The second envelope contained a series of articles from various newspapers along with a letter and two typewritten carbons.

A black edged clipping, obviously a casualty list, published in August listed William and Robert O'Harah killed in action at France on 20th July 1916.

An undated clipping from the Melbourne Age cited that following the Easter Uprising in Ireland the actions of Cardinal Dr Mannix, in advocating the Catholics of Australia to vote No in the conscription referendum, could only serve to unleash sectarian violence and destabilise the war effort.

A Daily Sentinel dated September 12th 1916 proclaimed Mannix's Marxists Arrested. The reporter cited that a group of anti conscription Bolshevik agitators had been arrested following a riot outside the Wagga Wagga Council Chambers yesterday. The women were advocating the case for the No Vote in the October conscription referendum. Council workers advised them to disperse and stop their unpatriotic antics. The women declined, a Miss O'Harah attacked a council worker who attempted to confiscate their placards. The journalist expressed his personal view that Miss O'Harah, whose family had paid a high price for the freedom of the Empire, was a Fenian traitor. The Judge fined the women two pounds each for affray and further gave Miss O'Harah a six month good behaviour bond for the assault on the council worker.

There was a letter from a Sargent Williamson 5th Division AIF sometime late in 1916 forwarded to her by the Red Cross.

Dear Miss O'Harah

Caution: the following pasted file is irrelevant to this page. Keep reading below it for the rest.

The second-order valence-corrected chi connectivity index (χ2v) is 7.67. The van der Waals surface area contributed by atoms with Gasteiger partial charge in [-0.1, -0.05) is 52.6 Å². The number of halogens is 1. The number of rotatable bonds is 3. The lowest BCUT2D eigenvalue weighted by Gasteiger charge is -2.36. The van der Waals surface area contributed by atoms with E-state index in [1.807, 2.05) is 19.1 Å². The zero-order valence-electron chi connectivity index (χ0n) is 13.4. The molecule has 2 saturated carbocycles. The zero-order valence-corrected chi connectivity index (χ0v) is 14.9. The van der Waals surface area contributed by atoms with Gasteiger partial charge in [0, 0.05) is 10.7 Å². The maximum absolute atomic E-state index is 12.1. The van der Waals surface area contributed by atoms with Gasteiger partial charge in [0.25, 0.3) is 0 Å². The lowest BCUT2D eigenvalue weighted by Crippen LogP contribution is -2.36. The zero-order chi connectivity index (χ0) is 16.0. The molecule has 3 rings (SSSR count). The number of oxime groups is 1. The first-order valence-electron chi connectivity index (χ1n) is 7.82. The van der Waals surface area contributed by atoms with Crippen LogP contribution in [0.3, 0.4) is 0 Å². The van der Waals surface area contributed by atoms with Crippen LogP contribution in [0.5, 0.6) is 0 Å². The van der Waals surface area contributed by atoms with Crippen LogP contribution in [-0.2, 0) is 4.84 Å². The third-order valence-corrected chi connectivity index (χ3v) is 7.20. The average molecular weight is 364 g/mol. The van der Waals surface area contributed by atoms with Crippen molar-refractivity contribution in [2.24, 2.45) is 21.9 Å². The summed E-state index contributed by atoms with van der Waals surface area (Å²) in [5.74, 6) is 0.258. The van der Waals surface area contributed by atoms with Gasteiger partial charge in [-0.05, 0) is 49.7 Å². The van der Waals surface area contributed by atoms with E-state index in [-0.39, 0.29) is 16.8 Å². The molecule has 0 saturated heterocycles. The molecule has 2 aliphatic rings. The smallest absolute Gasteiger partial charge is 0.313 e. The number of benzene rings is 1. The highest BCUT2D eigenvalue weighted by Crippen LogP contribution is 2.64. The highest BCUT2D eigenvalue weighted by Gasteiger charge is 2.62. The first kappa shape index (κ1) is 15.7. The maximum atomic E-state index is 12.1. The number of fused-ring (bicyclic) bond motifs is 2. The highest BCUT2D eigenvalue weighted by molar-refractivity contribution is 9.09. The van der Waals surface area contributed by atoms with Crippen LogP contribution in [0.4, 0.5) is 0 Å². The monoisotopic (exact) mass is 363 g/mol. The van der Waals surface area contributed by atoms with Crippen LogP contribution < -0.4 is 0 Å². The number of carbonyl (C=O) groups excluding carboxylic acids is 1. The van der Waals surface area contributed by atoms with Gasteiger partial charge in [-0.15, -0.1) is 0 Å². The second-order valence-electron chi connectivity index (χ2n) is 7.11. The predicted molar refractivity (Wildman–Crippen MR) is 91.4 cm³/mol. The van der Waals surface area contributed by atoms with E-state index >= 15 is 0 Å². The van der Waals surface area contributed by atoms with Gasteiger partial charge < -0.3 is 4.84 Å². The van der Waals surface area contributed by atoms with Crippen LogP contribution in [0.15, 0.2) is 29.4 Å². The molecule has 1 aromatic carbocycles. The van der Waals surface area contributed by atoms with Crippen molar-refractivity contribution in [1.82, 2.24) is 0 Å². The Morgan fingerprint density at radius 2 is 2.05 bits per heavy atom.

I spent a lot of time with your brothers after they landed at Gallipoli, they were good blokes. You could rely on them to get the job done. I don't think anything they told us prepared us for what we have seen in France. I was with your brothers on the night of the 19th of July when we attacked the German trenches at Fromelles. We were ordered over the top at six pm and had to advance over four hundred yards to the objective. We got there with many of our mates strewn behind us wounded and dying. We took a German trench and dug in, they tried most of the night to repel us. They came at us for hours. Your brothers fought bravely. Your family should take great pride in them. At dawn a German bombing party inflicted great damage upon us. The officer in charge realised our position was hopeless and ordered the men to retreat. We jumped the parapet and ran like the Devil himself was after us. Bob went down some yards from our lines and Billy ran to his aid. A German machine gunner opened up on them I heard screams for a while then nothing. They never had a chance being stuck in no mans land. A couple of days later we were able to bring their bodies in and bury them. They were brave lads, always good for a laugh they will be sorely missed by their mates.

Fromelles, it was the first major battel the AIF fought in France, in one night the AIF lost over five thousand men. It was another one of those tactical blood baths that the English High Command regularly conducted throughout the war.

The typewriter carbons were reports from a Sgt Sullivan of Wagga Wagga Police, the arresting officer at the anti conscription demonstration. The first described the activities of Florence O'Harah. In 1917 Florence decided she wanted the remains of her brothers returned to Australia for burial. After numerous letters to the local Federal and State members and the Department of the Army Sgt Sullivan was dispatched to advise her that her actions were detrimental to the war effort and should cease forthwith.

The second carbon was two pages long it was an arresting officers report.